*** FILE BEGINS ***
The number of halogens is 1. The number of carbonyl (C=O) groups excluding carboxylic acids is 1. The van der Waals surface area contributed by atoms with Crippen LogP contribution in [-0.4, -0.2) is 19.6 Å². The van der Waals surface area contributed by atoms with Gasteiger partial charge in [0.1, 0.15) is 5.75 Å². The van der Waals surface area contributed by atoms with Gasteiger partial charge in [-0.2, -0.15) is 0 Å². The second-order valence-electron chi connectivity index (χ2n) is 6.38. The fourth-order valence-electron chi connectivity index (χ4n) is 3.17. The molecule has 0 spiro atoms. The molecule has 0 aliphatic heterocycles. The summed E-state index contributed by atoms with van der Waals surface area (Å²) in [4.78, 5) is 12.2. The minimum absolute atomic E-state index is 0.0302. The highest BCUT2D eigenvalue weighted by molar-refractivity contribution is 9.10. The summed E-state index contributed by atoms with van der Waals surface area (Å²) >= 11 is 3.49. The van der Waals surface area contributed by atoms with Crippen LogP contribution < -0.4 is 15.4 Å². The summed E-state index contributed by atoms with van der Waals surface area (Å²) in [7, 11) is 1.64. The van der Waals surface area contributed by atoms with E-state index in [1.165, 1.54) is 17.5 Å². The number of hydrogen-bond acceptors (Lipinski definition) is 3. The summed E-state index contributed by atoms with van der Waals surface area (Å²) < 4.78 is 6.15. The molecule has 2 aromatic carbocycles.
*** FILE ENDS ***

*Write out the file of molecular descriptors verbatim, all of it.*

The number of halogens is 1. The number of carbonyl (C=O) groups excluding carboxylic acids is 1. The van der Waals surface area contributed by atoms with Crippen LogP contribution in [-0.4, -0.2) is 19.6 Å². The van der Waals surface area contributed by atoms with Gasteiger partial charge in [0.1, 0.15) is 5.75 Å². The van der Waals surface area contributed by atoms with Gasteiger partial charge in [-0.2, -0.15) is 0 Å². The second-order valence-electron chi connectivity index (χ2n) is 6.38. The fourth-order valence-electron chi connectivity index (χ4n) is 3.17. The molecule has 0 spiro atoms. The molecule has 0 aliphatic heterocycles. The summed E-state index contributed by atoms with van der Waals surface area (Å²) in [4.78, 5) is 12.2. The minimum absolute atomic E-state index is 0.0302. The highest BCUT2D eigenvalue weighted by molar-refractivity contribution is 9.10. The summed E-state index contributed by atoms with van der Waals surface area (Å²) >= 11 is 3.49. The van der Waals surface area contributed by atoms with Crippen LogP contribution < -0.4 is 15.4 Å². The summed E-state index contributed by atoms with van der Waals surface area (Å²) in [7, 11) is 1.64. The van der Waals surface area contributed by atoms with E-state index in [1.165, 1.54) is 17.5 Å². The number of hydrogen-bond acceptors (Lipinski definition) is 3. The summed E-state index contributed by atoms with van der Waals surface area (Å²) < 4.78 is 6.15. The molecule has 2 aromatic carbocycles.